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Canada's undefended border
National Post In the two weeks that have passed since the Sept. 11 terrorist attack, much critical attention has been focused on the deficiencies of Canada's Armed Forces, intelligence-gathering services, anti-terrorism laws and refugee policies. Yet one weak link in Canada's fight against terrorism has escaped scrutiny: the Canada Customs and Revenue Agency. The 3,600 men and women of the CCRA are the first to observe and interview new arrivals to this country. Given this significant responsibility, why hasn't Ottawa provided them with the authority, support or equipment necessary to properly do their job?
Anyone who regularly crosses the border between Canada and the United States knows that while U.S. border patrol officers brandish sidearms and flak jackets, Canada's customs officers resemble pencil pushers. Security concerns often seem to be the last thing on CCRA officials' minds: Their questions betray an almost monomaniacal obsession with tobacco and alcohol. Training is also a problem. During the summer months, nearly half the force is made up of university students with as little as two weeks of training -- hardly an iron curtain against terror.
And because of the federal Liberals' flaccid approach to public safety (as well as their gunophobia), peace officers of all stripes have seen their legitimate requests to arm themselves rebuffed. When national park wardens wanted the right to carry sidearms, Ottawa's response was to strip them of their law-enforcement responsibilities and press the RCMP into service against poachers. Similarly, when customs officers agitated for the right to carry guns, as their U.S. counterparts do, Ottawa instead provided them with billyclubs and pepper spray and authorized the CCRA to enter into agreements with local police to provide more serious back-up.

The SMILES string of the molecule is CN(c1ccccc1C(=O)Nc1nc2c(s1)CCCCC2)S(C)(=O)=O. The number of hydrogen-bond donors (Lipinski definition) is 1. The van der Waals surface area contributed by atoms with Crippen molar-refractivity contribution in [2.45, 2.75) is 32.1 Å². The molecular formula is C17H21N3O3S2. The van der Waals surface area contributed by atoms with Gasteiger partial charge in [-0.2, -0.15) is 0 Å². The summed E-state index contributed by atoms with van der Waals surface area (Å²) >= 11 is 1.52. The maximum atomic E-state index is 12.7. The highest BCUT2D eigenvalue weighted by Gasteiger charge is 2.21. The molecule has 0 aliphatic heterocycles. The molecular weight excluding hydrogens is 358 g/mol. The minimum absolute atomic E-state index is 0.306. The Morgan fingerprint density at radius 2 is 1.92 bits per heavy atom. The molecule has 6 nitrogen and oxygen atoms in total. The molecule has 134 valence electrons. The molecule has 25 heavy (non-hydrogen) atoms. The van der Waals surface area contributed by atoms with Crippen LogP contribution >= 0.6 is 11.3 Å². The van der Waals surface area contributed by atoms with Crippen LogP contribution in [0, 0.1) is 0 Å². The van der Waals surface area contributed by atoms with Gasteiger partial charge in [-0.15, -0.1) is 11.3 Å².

If the CCRA is going to help defend us from terrorists, the government needs to stop treating the agency as a job program for young workers and start giving it the status and powers it deserves. As things stand, customs officers lack the ability to take unilateral action when necessary. With the exception of designated officers at certain ports of entry, a customs officer who suspects an individual of criminal activity or of being subject to a warrant must get local police to perform the arrest -- since they have no ability to detain those who resist. And if any officer perceives an individual at the border to be armed and dangerous, the operating instructions for the CCRA specify that the individual should be allowed to enter the country and the police subsequently informed.
Think about this for a moment. Ottawa believes it is good policy to let potential terrorists into the country and hope police can catch them rather than give customs agents the ability to stop them at the border. And in Quebec, the problem is even worse. The provincial police force and the CCRA have yet to reach a policing agreement, which means armed and dangerous visitors don't have much to fear from anybody.
When the next Ahmed Ressam arrives at Canada's borders, is it in Canada's best interests to have a trained and armed officer interviewing him ... or a student who has to phone 911 if things go awry? The answer is obvious. Prime Minister Jean Chrétien insists that the border is an important expression of national sovereignty. If he means what he says, he must provide the people who staff the border with the tools, training and powers necessary for them to carry out their national duties.
-- Martin Thompson (email@example.com), September 26, 2001